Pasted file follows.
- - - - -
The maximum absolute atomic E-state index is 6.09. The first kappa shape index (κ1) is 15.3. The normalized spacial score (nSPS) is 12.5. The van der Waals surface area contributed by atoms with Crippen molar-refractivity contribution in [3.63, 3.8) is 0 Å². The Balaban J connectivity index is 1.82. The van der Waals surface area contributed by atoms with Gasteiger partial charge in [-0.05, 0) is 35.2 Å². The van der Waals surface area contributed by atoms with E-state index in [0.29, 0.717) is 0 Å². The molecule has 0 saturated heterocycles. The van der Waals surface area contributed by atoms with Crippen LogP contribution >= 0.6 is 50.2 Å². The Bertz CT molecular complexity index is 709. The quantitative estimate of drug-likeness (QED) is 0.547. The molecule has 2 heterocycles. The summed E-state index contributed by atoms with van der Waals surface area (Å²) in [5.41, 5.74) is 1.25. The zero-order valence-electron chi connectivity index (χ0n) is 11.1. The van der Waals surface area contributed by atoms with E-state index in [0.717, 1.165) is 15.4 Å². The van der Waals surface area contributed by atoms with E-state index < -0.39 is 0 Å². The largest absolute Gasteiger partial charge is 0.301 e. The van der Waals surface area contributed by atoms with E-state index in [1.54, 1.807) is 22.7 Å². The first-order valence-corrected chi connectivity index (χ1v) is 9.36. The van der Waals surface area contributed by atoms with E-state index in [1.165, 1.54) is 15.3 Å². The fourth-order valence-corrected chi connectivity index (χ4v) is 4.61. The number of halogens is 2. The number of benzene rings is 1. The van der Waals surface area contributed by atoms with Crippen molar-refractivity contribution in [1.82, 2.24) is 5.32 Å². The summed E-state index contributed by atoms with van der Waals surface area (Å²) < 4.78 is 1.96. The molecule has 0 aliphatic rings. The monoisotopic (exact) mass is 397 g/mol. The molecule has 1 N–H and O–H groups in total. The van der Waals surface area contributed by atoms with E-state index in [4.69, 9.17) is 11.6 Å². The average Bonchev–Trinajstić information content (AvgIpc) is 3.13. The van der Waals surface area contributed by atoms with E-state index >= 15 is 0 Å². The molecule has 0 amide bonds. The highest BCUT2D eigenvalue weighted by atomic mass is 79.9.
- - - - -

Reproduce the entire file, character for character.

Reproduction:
The maximum absolute atomic E-state index is 6.09. The first kappa shape index (κ1) is 15.3. The normalized spacial score (nSPS) is 12.5. The van der Waals surface area contributed by atoms with Crippen molar-refractivity contribution in [3.63, 3.8) is 0 Å². The Balaban J connectivity index is 1.82. The van der Waals surface area contributed by atoms with Gasteiger partial charge in [-0.05, 0) is 35.2 Å². The van der Waals surface area contributed by atoms with E-state index in [0.29, 0.717) is 0 Å². The molecule has 0 saturated heterocycles. The van der Waals surface area contributed by atoms with Crippen LogP contribution >= 0.6 is 50.2 Å². The Bertz CT molecular complexity index is 709. The quantitative estimate of drug-likeness (QED) is 0.547. The molecule has 2 heterocycles. The summed E-state index contributed by atoms with van der Waals surface area (Å²) in [5.41, 5.74) is 1.25. The zero-order valence-electron chi connectivity index (χ0n) is 11.1. The van der Waals surface area contributed by atoms with E-state index in [0.717, 1.165) is 15.4 Å². The van der Waals surface area contributed by atoms with E-state index < -0.39 is 0 Å². The largest absolute Gasteiger partial charge is 0.301 e. The van der Waals surface area contributed by atoms with E-state index in [1.54, 1.807) is 22.7 Å². The first-order valence-corrected chi connectivity index (χ1v) is 9.36. The van der Waals surface area contributed by atoms with E-state index in [1.165, 1.54) is 15.3 Å². The fourth-order valence-corrected chi connectivity index (χ4v) is 4.61. The number of halogens is 2. The number of benzene rings is 1. The van der Waals surface area contributed by atoms with Crippen molar-refractivity contribution in [1.82, 2.24) is 5.32 Å². The summed E-state index contributed by atoms with van der Waals surface area (Å²) < 4.78 is 1.96. The molecule has 0 aliphatic rings. The monoisotopic (exact) mass is 397 g/mol. The molecule has 1 N–H and O–H groups in total. The van der Waals surface area contributed by atoms with E-state index in [4.69, 9.17) is 11.6 Å². The average Bonchev–Trinajstić information content (AvgIpc) is 3.13. The van der Waals surface area contributed by atoms with E-state index >= 15 is 0 Å². The molecule has 0 amide bonds. The highest BCUT2D eigenvalue weighted by atomic mass is 79.9.